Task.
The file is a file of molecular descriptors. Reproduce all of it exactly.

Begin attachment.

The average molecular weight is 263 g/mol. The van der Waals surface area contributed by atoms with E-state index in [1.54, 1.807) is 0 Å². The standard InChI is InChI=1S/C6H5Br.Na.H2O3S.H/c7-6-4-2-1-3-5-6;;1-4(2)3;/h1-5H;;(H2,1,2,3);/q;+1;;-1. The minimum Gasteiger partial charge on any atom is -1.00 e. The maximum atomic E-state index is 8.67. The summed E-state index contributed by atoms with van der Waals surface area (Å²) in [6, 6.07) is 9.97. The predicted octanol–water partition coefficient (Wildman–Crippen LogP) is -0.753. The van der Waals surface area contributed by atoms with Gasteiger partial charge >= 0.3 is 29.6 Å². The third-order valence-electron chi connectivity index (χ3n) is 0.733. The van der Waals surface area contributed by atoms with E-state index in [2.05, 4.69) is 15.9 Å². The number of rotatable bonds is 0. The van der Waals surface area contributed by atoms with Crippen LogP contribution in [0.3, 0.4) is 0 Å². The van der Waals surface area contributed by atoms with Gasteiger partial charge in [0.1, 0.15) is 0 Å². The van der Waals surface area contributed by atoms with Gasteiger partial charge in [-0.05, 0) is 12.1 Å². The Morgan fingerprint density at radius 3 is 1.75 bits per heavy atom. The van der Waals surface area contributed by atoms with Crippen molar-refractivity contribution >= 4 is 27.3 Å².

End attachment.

The average molecular weight is 263 g/mol. The van der Waals surface area contributed by atoms with E-state index in [1.54, 1.807) is 0 Å². The standard InChI is InChI=1S/C6H5Br.Na.H2O3S.H/c7-6-4-2-1-3-5-6;;1-4(2)3;/h1-5H;;(H2,1,2,3);/q;+1;;-1. The minimum Gasteiger partial charge on any atom is -1.00 e. The maximum atomic E-state index is 8.67. The summed E-state index contributed by atoms with van der Waals surface area (Å²) in [6, 6.07) is 9.97. The predicted octanol–water partition coefficient (Wildman–Crippen LogP) is -0.753. The van der Waals surface area contributed by atoms with Gasteiger partial charge >= 0.3 is 29.6 Å². The third-order valence-electron chi connectivity index (χ3n) is 0.733. The van der Waals surface area contributed by atoms with E-state index in [2.05, 4.69) is 15.9 Å². The number of rotatable bonds is 0. The van der Waals surface area contributed by atoms with Crippen LogP contribution in [0.3, 0.4) is 0 Å². The van der Waals surface area contributed by atoms with Gasteiger partial charge in [0.1, 0.15) is 0 Å². The van der Waals surface area contributed by atoms with Gasteiger partial charge in [-0.05, 0) is 12.1 Å². The Morgan fingerprint density at radius 3 is 1.75 bits per heavy atom. The van der Waals surface area contributed by atoms with Crippen molar-refractivity contribution >= 4 is 27.3 Å².